Between 1846 and 1851 William Henry’s occupation is recorded as ‘Land Surveyor’ and the family was living at ‘Bathers’ 13 East Street, Broadway, Somerset. From the late 1700s, there was a boom in developing the country’s network of transport and communications, and many surveyors were employed in making maps, plans and surveys for the new roads, canals and railways. There was regular employment and good money to be made by men who had the mathematics and cartography skills to draw an accurate tithe map.

In 1852 Slaters Directory of Somersetshire lists Mr Wm Henry SUTTON as school master of ‘Legers’ a private boarding school in Wiveliscombe, Somerset.

On 19 November 1853, William Henry SUTTON, his wife Jane and their eight children, sailed from the port of London on the ‘Graham’ bound for Port Phillip and Sydney, Australia. Their 5-year-old daughter Eliza Susan died during the five month sea voyage. In the first few years in the colony they lived in the Wollongong area where William Henry worked as a school master, they then spent about two years in the new settlement of Purfleet, Manning River. The SUTTON family moved back to Sydney in 1860 when William Henry secured a job with the Great Southern Railway as station master at Petersham on an annual salary of £150 + £25 per annum in lieu of a house.

William Henry SUTTON was dismissed as Station Master in January 1868 under controversial circumstances involving a crash of a goods train and a passenger train between Petersham and Newtown stations. There was a coronial inquiry and a Supreme Court case which exonerated William of blame. He took the job of Writing Clerk, working 7 days a week, in the parcels office at Sydney Station at a pay cut of about £65 per annum. In 1868 William Henry and his wife were supporting six unmarried daughters and most likely their 18 year old son Fred. In April of the same year his eldest son William died of tuberculosis, and burdened with mounting debts William Henry filed for insolvency in October 1869. He continued to work in the parcels office until his death from cardiac arrest, aged 71 at his home at George Street, Waterloo, Sydney in August 1879.

SuttonHA_Profile

Henrietta and Ada SUTTON were the youngest daughters of William Henry SUTTON and Jane Penelope WELLINGTON. They were both born in Australia and were home schooled by their father, mother and elder siblings. Neither of them married and they ran a small private school from their home ‘Merton’ 106 Station Street, Newtown, from the 1890s until the 1920s. Those in the family who recall the sisters in their old age, remember Henrietta (or aunt Ettie, as she was known) was a tall, thin woman and aunt Ada was short and round. One sister was quite deaf and rarely spoke, and the other evidently spoke enough for three people.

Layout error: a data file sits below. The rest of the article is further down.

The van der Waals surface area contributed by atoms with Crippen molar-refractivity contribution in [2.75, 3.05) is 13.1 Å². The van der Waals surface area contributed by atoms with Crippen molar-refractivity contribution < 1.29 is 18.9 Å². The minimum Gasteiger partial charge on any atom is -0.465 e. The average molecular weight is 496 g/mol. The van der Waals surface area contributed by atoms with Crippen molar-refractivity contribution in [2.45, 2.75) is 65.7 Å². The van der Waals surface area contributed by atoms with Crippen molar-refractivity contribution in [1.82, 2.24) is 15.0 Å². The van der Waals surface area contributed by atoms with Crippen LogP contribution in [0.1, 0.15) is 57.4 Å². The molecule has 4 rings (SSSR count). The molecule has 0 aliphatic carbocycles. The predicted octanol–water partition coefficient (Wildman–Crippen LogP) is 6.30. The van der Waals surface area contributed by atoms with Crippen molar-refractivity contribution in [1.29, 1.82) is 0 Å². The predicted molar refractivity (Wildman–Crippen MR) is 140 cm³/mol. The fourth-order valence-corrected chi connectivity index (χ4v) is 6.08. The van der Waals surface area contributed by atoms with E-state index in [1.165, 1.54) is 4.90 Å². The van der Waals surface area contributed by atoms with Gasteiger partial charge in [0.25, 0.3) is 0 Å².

Frances Elizabeth and Rebecca WELLINGTON were two daughters of George WELLINGTON, a chemist of Yeovil, and his second wife Elizabeth SAMPSON. They were sisters of Jane Penelope WELLINGTON and aunts to Henrietta and Ada SUTTON. The two sisters became governesses and took up positions with families who could afford a live-in tutor for their children. A governess would have to be accomplished in many subjects in order to teach her young charges. The WELLINGTON sisters were most likely well-read, had a good grasp of mathematics, spoke french, would be able to draw, play an instrument, dance and sing.

From her signature inside a book, we know that Frances Elizabeth WELLINGTON spent some time living in Heidelberg, Germany, so she most likely spoke german. In 1851 she is the 28 year old governess to Rosanna GODWIN and her family of Blandford, Dorset. Frances’ half-sister Elizabeth was married to Simon GROVES, a chemist in Blandford Forum, so she had family close by. Frances does not appear to be in England on Census nights in 1861 and 1871 so perhaps she was living abroad with a family in Heidelberg during this time. In the 1881 Census she is either visiting or living with her sister Rosa and brother-in-law, Frederick HAYDEN, a chemist of Fordingbridge, Hampshire. Frances died in Bristol, England, aged 82, while living with her youngest sister Ellen, a retired draper.

In 1851 Rebecca WELLINGTON is working as the 16 year old governess in the houshold of Henry RICHARDS, farmer and land surveyor of Winterbourne, Kingston, Dorset. 10 years later she is the governess in the Reverend Walter ALFORD, the perpetual curate of Drayton and Muchelney, Langport, Somerset. In 1871 Rebecca, aged 37, is employed as the governess to the children of Joseph and Emma SYMES, a surgeon and medical superintendent of the Dorset County Mental Asylum, at Charminster. She is still employed in this position 10 years later in 1881. Rebecca died in Fordingbridge, in 1885, aged 52, most likely while living with her sister Rosa.

As a governess was usually single (I hate the word ‘spinster’), she relied heavily on savings she banked or put in an annuity fund to sustain her in her retirement. Many single women relied on their families to accommodate and support them between assignments and in their old age.

NEXT MONTH – The Rag Trade – Tailors and Drapers